No pasa nada is the unofficial motto of Spain. No problem, don’t worry about it. We siesta, and close our stores for hours in the middle of the day. We charge more for water than for alcohol. The Spanish way of life is much different than that of the United States. It is slow-paced, pleasure-oriented, and can be confusing for type-A personalities like me. Being over seas has turned life as I’ve lived it upside down, but I have never been more grateful for the change.
Some know better than others my need for schedule and structure. From school, to sports, to employment, I have dedicated countless hours to assuring that I perform to the best of my abilities. All A’s have to be A-pluses, I always strive to contribute something powerful and valuable to my team, and if I ‘m not scheduled to work as much as I can during the week, then I’m not working enough. I’m not complaining about the rigor of my activities; I like feeling productive and accomplished. Since coming to Spain, however, I have had a lifestyle makeover that only a change in culture could have caused.
Studying abroad, even with all of its foreign experiences, has given me sanity. Here, I can enjoy my life, without worrying about the next test or losing sleep over fine-tuning an assignment. I can spend hours touring a museum, wandering around a park, or chatting with friends at a restaurant long after I’ve finished my meal. I can afford to get out of class and wonder what I’m going to do with the rest of my day, instead of having it planned out from the moment I get up to the moment I crash.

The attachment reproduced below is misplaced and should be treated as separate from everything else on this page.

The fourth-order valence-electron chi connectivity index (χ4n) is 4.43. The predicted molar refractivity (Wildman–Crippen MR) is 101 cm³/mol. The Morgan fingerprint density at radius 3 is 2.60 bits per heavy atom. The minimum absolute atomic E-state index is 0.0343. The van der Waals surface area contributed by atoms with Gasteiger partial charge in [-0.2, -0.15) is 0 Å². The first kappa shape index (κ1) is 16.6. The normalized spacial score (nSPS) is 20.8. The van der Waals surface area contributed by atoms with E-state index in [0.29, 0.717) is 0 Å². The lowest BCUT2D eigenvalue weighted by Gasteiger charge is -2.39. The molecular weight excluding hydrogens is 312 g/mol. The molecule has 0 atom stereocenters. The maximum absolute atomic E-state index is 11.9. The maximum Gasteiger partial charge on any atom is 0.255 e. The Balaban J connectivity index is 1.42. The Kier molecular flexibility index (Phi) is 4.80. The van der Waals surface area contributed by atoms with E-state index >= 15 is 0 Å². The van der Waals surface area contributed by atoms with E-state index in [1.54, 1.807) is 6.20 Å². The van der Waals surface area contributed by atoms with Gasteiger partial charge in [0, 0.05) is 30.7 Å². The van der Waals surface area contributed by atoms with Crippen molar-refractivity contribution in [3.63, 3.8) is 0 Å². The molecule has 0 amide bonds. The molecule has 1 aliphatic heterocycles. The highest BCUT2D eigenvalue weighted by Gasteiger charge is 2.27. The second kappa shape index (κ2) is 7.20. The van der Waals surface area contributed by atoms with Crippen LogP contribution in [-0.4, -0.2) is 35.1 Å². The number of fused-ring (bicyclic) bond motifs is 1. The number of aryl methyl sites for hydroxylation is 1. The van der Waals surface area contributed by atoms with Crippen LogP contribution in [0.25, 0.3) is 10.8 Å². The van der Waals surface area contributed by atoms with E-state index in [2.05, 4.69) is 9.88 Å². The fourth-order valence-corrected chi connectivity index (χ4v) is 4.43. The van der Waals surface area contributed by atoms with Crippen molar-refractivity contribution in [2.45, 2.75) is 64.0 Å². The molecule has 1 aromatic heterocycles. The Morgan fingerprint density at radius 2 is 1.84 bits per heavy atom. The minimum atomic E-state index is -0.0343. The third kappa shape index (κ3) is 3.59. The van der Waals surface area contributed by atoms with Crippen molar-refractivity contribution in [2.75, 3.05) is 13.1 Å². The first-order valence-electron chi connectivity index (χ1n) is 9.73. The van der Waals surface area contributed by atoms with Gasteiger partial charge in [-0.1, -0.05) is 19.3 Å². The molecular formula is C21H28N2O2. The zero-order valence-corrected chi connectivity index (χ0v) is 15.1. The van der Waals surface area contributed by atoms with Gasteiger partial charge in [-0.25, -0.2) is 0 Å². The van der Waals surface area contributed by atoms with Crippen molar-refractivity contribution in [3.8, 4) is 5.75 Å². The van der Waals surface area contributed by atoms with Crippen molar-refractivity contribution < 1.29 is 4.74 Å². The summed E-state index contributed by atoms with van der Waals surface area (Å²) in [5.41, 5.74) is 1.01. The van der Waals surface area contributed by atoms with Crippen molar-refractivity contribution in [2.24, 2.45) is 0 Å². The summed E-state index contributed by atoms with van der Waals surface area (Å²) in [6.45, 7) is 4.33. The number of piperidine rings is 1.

Wow, congratulations on the 5-month-long vacation. Though it seems like an escape from responsibility and reality, being in Madrid has taught me more about these very fundamentals. I have finally absorbed the idea that things don’t always have to be going my way, or going at all. Relaxation, flexibility, and faith are equally as important as ambition, dedication, and drive.
“I miss you but glad you are LIVING!” my mom wrote to me. She knows better than anyone how I will benefit and grow from studying abroad. While it is slightly concerning that I had to be on another continent to realize that I was limiting my life, I now know what it feels like to slow down and embrace your surroundings. To travel is to see new things, in both foreign and familiar places. As I am exposed to European experiences, I explore greater qualities within myself. I have learned so much in these past six weeks, I can’t wait to discover what the next three months have in store.
Paz, Amor, Madrid